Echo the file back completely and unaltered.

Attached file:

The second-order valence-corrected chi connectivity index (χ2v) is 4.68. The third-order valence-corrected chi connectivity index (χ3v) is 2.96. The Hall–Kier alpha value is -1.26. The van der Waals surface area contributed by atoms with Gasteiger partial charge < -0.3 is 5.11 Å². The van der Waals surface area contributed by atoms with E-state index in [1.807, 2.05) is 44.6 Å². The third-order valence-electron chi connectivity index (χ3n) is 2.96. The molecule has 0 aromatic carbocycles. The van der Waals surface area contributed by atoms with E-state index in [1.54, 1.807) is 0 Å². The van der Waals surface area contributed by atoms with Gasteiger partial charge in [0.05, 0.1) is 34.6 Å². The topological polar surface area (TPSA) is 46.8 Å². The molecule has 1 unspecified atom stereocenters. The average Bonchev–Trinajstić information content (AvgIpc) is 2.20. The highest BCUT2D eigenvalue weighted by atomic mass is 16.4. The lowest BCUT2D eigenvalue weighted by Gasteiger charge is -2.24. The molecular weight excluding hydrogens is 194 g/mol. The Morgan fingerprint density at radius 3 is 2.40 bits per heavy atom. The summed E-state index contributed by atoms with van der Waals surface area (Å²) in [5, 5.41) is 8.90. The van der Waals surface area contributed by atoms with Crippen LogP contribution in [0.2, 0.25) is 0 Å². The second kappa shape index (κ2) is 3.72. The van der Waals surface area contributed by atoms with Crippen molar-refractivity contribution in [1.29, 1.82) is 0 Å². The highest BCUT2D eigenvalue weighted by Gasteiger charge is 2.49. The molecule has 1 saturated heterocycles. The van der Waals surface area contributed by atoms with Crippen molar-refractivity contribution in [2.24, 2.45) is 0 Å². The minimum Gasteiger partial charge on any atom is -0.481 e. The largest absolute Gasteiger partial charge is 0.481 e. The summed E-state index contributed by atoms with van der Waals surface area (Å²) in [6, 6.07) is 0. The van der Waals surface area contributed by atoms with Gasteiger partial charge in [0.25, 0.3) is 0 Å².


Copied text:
The second-order valence-corrected chi connectivity index (χ2v) is 4.68. The third-order valence-corrected chi connectivity index (χ3v) is 2.96. The Hall–Kier alpha value is -1.26. The van der Waals surface area contributed by atoms with Gasteiger partial charge < -0.3 is 5.11 Å². The van der Waals surface area contributed by atoms with E-state index in [1.807, 2.05) is 44.6 Å². The third-order valence-electron chi connectivity index (χ3n) is 2.96. The molecule has 0 aromatic carbocycles. The van der Waals surface area contributed by atoms with E-state index in [1.54, 1.807) is 0 Å². The van der Waals surface area contributed by atoms with Gasteiger partial charge in [0.05, 0.1) is 34.6 Å². The topological polar surface area (TPSA) is 46.8 Å². The molecule has 1 unspecified atom stereocenters. The average Bonchev–Trinajstić information content (AvgIpc) is 2.20. The highest BCUT2D eigenvalue weighted by atomic mass is 16.4. The lowest BCUT2D eigenvalue weighted by Gasteiger charge is -2.24. The molecular weight excluding hydrogens is 194 g/mol. The Morgan fingerprint density at radius 3 is 2.40 bits per heavy atom. The summed E-state index contributed by atoms with van der Waals surface area (Å²) in [5, 5.41) is 8.90. The van der Waals surface area contributed by atoms with Crippen LogP contribution in [0.2, 0.25) is 0 Å². The second kappa shape index (κ2) is 3.72. The van der Waals surface area contributed by atoms with Crippen molar-refractivity contribution in [1.29, 1.82) is 0 Å². The highest BCUT2D eigenvalue weighted by Gasteiger charge is 2.49. The molecule has 1 saturated heterocycles. The van der Waals surface area contributed by atoms with Crippen molar-refractivity contribution in [2.24, 2.45) is 0 Å². The minimum Gasteiger partial charge on any atom is -0.481 e. The largest absolute Gasteiger partial charge is 0.481 e. The summed E-state index contributed by atoms with van der Waals surface area (Å²) in [6, 6.07) is 0. The van der Waals surface area contributed by atoms with Gasteiger partial charge in [0.25, 0.3) is 0 Å².